Oliver Editorial Services

photo of Catherine

Catherine E. Oliver—​the “CEO” of Oliver Editorial—​has been editing professionally since 1985. Her forte is helping authors clarify their writing by clarifying their thinking, and vice versa. The people who hire her tend to keep coming back, often with more difficult or complex projects. Clients and colleagues have referred to her as “the best editor we had,” “a master,” and “my curve-ball person.”

Specializing in technology and trade nonfiction, Catherine has edited hundreds of computer-related books and numerous bestselling books on business, marketing, and leadership. She has had the pleasure of editing books about such thought-provoking subjects as being a Purple Cow and a Linchpin, developing Tribes, and getting through The Dip (Seth Godin), staring down internal resistance so you can Do the Work (Steven Pressfield), building a company so you can make it Anything You Want (Derek Sivers), and making sure that what you build is Meaningful to the people you serve (Bernadette Jiwa).

Before starting her own business in 1995, Catherine played a key role in building the publishing division of Logical Operations, a technical training and publishing firm. Her work in setting editorial standards, editing hundreds of instructional guides, and training new editors had, in the words of the former publisher, “MUCH to do with the success of [their] book business.” From 2008 to 2012, she also worked as a staff editor at Axzo Press, a technical publishing firm in Rochester, NY.

image of Oberlin College seal

Catherine earned a BA in English from Oberlin College and is still grateful for her liberal arts education. Her religion professor once told her that she has a gift for abstract thought*—something she likes to remember when she’s looking for the piece of paper she had in her hands just three minutes ago.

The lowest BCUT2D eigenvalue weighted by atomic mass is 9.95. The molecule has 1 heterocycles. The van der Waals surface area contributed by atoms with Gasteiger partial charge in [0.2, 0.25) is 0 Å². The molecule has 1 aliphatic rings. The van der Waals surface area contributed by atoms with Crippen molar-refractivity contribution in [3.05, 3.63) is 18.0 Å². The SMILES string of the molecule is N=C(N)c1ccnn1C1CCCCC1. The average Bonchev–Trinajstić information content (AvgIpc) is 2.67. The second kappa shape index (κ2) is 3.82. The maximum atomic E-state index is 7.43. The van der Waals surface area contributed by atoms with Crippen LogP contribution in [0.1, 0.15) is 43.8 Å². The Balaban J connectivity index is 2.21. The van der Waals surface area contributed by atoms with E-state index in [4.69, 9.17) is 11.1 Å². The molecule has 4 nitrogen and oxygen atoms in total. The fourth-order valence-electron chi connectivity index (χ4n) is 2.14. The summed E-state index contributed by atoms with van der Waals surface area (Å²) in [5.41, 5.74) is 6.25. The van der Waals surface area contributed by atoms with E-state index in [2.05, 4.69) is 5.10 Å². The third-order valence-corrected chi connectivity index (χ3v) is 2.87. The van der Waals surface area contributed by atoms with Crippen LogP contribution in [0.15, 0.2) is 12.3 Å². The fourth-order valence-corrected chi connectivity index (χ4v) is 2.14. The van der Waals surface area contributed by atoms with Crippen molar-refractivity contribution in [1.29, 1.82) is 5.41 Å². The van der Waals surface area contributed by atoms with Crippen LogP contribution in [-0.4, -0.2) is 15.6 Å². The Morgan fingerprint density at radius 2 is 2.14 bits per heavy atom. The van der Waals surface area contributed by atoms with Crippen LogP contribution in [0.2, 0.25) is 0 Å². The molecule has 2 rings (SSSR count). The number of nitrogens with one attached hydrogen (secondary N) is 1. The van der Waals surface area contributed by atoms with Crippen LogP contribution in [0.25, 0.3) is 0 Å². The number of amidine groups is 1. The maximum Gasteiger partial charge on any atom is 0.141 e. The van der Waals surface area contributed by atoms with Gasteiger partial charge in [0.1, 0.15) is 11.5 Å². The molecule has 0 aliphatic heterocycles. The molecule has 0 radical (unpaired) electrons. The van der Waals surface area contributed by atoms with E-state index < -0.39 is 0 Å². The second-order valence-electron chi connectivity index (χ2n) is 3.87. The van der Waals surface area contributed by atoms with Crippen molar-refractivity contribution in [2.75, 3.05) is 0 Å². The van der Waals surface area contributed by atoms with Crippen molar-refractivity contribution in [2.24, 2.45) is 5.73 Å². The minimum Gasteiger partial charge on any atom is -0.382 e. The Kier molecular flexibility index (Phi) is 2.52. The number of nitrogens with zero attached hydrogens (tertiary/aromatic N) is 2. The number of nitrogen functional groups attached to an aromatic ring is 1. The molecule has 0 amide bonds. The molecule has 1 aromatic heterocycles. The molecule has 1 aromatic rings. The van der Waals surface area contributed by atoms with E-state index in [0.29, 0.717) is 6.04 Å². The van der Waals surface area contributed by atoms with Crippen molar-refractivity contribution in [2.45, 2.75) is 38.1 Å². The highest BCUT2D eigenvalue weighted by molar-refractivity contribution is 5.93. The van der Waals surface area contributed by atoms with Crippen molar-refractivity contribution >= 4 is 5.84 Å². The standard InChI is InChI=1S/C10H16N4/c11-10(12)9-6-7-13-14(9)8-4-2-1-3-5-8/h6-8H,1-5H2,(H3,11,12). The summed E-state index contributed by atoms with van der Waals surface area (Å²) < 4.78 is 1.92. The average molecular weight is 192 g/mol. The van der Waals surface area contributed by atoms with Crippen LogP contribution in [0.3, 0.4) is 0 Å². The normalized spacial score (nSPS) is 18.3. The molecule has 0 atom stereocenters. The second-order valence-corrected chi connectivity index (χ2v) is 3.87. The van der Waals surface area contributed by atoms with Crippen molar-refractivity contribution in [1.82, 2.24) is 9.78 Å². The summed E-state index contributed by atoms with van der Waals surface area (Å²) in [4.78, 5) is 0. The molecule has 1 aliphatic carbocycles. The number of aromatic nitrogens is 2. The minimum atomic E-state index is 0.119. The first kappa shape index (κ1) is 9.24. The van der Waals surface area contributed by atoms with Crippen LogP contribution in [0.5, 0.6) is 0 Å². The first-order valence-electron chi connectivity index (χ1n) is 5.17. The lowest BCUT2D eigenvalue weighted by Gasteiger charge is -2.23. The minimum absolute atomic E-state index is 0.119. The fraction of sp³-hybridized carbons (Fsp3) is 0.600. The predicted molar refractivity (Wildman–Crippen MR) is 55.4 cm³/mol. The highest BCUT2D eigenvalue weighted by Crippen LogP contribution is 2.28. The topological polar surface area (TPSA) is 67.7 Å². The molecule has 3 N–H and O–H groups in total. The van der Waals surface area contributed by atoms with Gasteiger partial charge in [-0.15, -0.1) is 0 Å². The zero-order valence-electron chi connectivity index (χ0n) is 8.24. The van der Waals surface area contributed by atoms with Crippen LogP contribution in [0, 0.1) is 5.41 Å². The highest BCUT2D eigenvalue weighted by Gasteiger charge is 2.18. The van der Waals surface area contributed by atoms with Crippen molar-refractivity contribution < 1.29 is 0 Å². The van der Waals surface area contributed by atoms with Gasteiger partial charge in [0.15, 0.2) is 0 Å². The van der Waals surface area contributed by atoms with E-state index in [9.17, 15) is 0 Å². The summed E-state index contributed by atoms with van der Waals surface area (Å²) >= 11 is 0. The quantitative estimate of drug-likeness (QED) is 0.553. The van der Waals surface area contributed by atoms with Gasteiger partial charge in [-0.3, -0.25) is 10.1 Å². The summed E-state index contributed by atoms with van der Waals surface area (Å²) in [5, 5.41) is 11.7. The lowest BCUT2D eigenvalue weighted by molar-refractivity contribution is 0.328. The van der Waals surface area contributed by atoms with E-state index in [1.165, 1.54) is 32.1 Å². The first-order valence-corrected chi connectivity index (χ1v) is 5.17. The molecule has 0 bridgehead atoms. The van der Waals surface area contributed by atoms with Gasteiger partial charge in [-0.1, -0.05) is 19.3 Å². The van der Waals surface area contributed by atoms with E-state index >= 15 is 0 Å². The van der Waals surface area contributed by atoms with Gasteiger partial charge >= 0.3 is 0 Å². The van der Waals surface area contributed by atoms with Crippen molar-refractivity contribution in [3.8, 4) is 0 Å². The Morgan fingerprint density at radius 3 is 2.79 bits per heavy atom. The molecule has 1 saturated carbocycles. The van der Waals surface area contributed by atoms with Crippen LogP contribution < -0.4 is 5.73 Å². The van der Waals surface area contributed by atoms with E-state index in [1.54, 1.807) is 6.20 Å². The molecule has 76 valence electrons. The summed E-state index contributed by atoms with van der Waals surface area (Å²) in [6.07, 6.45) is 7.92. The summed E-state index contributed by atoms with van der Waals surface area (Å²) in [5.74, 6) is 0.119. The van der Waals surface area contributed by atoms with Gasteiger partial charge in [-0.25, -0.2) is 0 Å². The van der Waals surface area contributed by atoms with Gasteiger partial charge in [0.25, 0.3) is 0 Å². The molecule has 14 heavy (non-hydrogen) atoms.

When she’s not reading for business or pleasure—preferably with her cat nearby—she can often be found getting in over her head with her latest landscaping project. At the family place on Keuka Lake, she has built a lumber retaining wall and a brick and bluestone path, and in her backyard, she has built a small brick patio and a dry-stack stone wall. Having run out of room in her own yard, she is now eyeing her next-door neighbor’s backyard (and wondering why “backyard” is one word, instead of two words like “front yard” and “side yard”).

As you can see, she shows off her landscaping projects every chance she gets.

photo of curved brick patio The patio, just big enough for two lawn chairs.

It was the first of several projects that started with “How hard can it be?” and ended—much, much later—with “Oh.”

photo of the stone wall The dry-stack stone wall, built entirely from scavenged rocks.

The potentilla and one of the rose bushes have filled out since this photo was taken. The small tree is a lace-leaf Japanese maple, which is now a little bit taller and a lot wider.

view of the stone wall from office window View of the stone wall and garden beds from the office.

The grass strip around the wall occasionally serves as a racetrack for Luna, the exuberant Black Lab next door.

photo of curved stone wall Patio and part of the stone wall and surrounding gardens.

The big stick on the patio is for playing tug-of-war or fetch with Luna. She chews through sticks pretty fast, so there’s always a supply in the back corner of the yard.

Kitty enjoying the shade Miss Lexi, enjoying the shade from the potentilla (she always has her leash and harness on outside).
Hellebores and other flowers A hellebore (Lenten rose) and bluebells in early spring. The flowering groundcover is sweet woodruff.

* For any Obies out there: The religion professor was the wonderful Mike Michaelson. The comment was among his remarks on “The Credibility of Metaphysics in David Tracy’s Blessed Rage for Order,” written for the “God and Secularity” course. (Yes, I still have a bunch of my papers from college; why do you ask? smiley icon)